Ep 1: The driving force behind Weston’s outstanding ‘Super Culture’

In the first episode of the 'We are Super Weston' podcast, we spoke to Fiona Matthews, Artistic Director and Tom Newman, Executive Director of Culture Weston, the driving force behind the outstanding cultural activity at the heart of Weston-super-Mare's daily life.

Giant bats in a climate carnival, massive murals on walls and festivals for the grieving – the impact of Culture Weston on the town can’t be understated.

Here’s what Fiona and Tom had to say about:

  • The importance of culture to Weston and the town’s regeneration
  • Why Weston was chosen as a ‘priority place’ for Arts Council funding
  • How community and collaboration is a big part of the success of Culture Weston 
  • Weston’s cultural renaissance over the past few years
  • How projects in Weston like SEE MONSTER and Banksy’s Dismaland captured international attention
  • The development of Weston for creative people, where paid work is no longer something they have to move away to find
  • Lesser known facts about Weston and their favourite places to eat, drink and shop
  • Exciting events Culture Weston has in the pipeline

For more information about what’s on in Weston, check out the Visit Weston website.

Tell me about Culture Weston – when and why was it started and how is it funded?

Fiona: Culture Weston is a program that was originally set up with Theatre Orchard in 2020. It’s a partnership-led initiative all about supercharging culture at the heart of Weston-super-Mare’s daily life and future growth. It’s about making the cultural offer really ambitious, inclusive and forging skills and development pathways for people to be artists living and working in town.

Tom: I was working at Arts Council when they made Weston-super-Mare a priority place, which means it was one of their area priorities. They got a bit more money and support to make interesting, creative things happen. 

I worked a lot with Fiona and Theatre Orchard on the plans for Culture Weston, and then the role came up to lead the Culture Weston work. I thought it would be brilliant because I’d really enjoyed the time I had spent in Weston working with Fiona on its planning.

Arts Council decided that Weston was a significant place to draw its attention to. How did it get to where it is now? Tell us about that journey.

Fiona: We started off just as Lockdown hit in 2020, and that was an opportunity to really embed what Culture Weston wanted to be. Across Lockdown, culture and creativity became real lifelines for a lot of people in Weston and North Somerset. 

It’s really important to say that it started in conjunction with local people. We have a panel of local partners who help shape the work and I think that’s really borne out the reception that Culture Weston’s program has been having in the town.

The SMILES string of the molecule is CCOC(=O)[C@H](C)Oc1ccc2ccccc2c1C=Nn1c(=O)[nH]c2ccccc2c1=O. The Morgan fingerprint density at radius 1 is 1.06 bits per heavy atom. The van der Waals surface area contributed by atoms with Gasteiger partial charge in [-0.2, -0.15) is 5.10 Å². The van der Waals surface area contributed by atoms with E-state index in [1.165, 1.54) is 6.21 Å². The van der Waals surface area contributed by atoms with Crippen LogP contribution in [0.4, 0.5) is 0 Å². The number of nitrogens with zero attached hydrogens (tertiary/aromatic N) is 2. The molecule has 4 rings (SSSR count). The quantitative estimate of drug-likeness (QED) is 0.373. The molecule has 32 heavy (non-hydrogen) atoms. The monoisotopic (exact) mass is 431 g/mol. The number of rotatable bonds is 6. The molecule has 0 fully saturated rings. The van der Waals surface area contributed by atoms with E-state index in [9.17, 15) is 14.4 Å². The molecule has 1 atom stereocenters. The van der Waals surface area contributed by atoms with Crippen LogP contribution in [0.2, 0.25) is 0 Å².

Why was it so important for the Arts Council to work with Weston?

Tom: There was a significant amount of opportunity and energy in Weston that there wasn’t in other places. Arts Council look at areas where they might have underinvested historically, but also where there is an appetite and energy within the community to make stuff happen. That really exists in Weston.

GLOW Festival artist Chila Kumari Burman and Pigeon artwork
Culture Weston's GLOW Festival, artist Chila Kumari Burman and Pigeon artwork, image credit Paul Blakemore

What type of events and workshops do you host and who are your events for? 

Tom: One of the things I’m most proud of is our collaboration with Upfest, Europe’s largest street arts festival. We’ve worked with them over the last three years to bring around 40 large scale murals to Weston.

I was looking through my phone’s photo reel the other day and I’ve got a really dramatic selection of boring-looking buildings that have been completely transformed by brilliant world-class artwork. They are returning again for Weston Wallz this summer 2023.  Check out Weston Wallz 2022 tour here

We’ve worked with community partners, community groups and residents and delivered a whole load of festivals. We did lots of workshops, creative activities and events around SEE MONSTER

We worked with local residents to co-design a whole series of activities, including large scale flags down the high street, poetry popping up in unexpected places in the Sovereign Centre lifts and along the seafront. 

We also run everyday creative activities that people can get involved with, from repurposing clothes to performing arts, to spoken word, acting and dance.

Weston Wallz street art in Weston super Mare
Street art in Weston

Fiona: We’ve been working with the *Heritage Action Zone and Historic England on a program called 21st Century Super Shrines, which is all about putting people at the heart of new creative collaborations in the high street to really reanimate it.